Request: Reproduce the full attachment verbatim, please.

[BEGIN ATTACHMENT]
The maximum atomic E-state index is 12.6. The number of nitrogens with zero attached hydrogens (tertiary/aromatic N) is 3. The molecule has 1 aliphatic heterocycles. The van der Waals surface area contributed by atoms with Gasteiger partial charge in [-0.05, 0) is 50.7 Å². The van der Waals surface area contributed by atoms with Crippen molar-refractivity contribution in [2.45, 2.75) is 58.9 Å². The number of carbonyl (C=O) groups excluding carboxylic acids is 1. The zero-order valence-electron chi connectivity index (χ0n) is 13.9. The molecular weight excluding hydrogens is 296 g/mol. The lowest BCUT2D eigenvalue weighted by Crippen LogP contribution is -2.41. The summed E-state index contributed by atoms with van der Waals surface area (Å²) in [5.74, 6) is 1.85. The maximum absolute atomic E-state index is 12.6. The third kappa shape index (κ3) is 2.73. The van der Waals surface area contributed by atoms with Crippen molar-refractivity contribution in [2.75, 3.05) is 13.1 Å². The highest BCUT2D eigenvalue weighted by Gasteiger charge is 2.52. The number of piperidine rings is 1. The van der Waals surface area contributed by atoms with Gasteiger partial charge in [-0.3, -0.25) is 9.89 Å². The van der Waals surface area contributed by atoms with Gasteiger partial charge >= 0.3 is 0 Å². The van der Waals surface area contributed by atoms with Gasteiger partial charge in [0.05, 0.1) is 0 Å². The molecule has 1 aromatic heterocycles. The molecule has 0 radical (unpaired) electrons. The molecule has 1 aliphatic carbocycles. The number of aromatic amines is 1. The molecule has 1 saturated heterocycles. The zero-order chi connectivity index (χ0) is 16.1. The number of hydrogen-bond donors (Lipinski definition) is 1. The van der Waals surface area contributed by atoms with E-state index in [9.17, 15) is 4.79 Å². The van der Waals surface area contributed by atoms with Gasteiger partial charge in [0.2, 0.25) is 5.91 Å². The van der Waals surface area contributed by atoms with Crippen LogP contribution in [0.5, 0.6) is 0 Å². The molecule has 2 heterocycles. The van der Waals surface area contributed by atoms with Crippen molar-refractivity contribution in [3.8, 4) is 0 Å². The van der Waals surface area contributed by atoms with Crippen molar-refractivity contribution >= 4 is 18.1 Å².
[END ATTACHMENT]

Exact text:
The maximum atomic E-state index is 12.6. The number of nitrogens with zero attached hydrogens (tertiary/aromatic N) is 3. The molecule has 1 aliphatic heterocycles. The van der Waals surface area contributed by atoms with Gasteiger partial charge in [-0.05, 0) is 50.7 Å². The van der Waals surface area contributed by atoms with Crippen molar-refractivity contribution in [2.45, 2.75) is 58.9 Å². The number of carbonyl (C=O) groups excluding carboxylic acids is 1. The zero-order valence-electron chi connectivity index (χ0n) is 13.9. The molecular weight excluding hydrogens is 296 g/mol. The lowest BCUT2D eigenvalue weighted by Crippen LogP contribution is -2.41. The summed E-state index contributed by atoms with van der Waals surface area (Å²) in [5.74, 6) is 1.85. The maximum absolute atomic E-state index is 12.6. The third kappa shape index (κ3) is 2.73. The van der Waals surface area contributed by atoms with Crippen molar-refractivity contribution in [2.75, 3.05) is 13.1 Å². The highest BCUT2D eigenvalue weighted by Gasteiger charge is 2.52. The number of piperidine rings is 1. The van der Waals surface area contributed by atoms with Gasteiger partial charge in [-0.3, -0.25) is 9.89 Å². The van der Waals surface area contributed by atoms with Gasteiger partial charge >= 0.3 is 0 Å². The van der Waals surface area contributed by atoms with Gasteiger partial charge in [0.05, 0.1) is 0 Å². The molecule has 1 aromatic heterocycles. The molecule has 0 radical (unpaired) electrons. The molecule has 1 aliphatic carbocycles. The number of aromatic amines is 1. The molecule has 1 saturated heterocycles. The zero-order chi connectivity index (χ0) is 16.1. The number of hydrogen-bond donors (Lipinski definition) is 1. The van der Waals surface area contributed by atoms with E-state index in [9.17, 15) is 4.79 Å². The van der Waals surface area contributed by atoms with Gasteiger partial charge in [0.2, 0.25) is 5.91 Å². The van der Waals surface area contributed by atoms with Crippen LogP contribution in [0.5, 0.6) is 0 Å². The molecule has 2 heterocycles. The van der Waals surface area contributed by atoms with Crippen molar-refractivity contribution in [3.8, 4) is 0 Å². The van der Waals surface area contributed by atoms with Crippen molar-refractivity contribution >= 4 is 18.1 Å².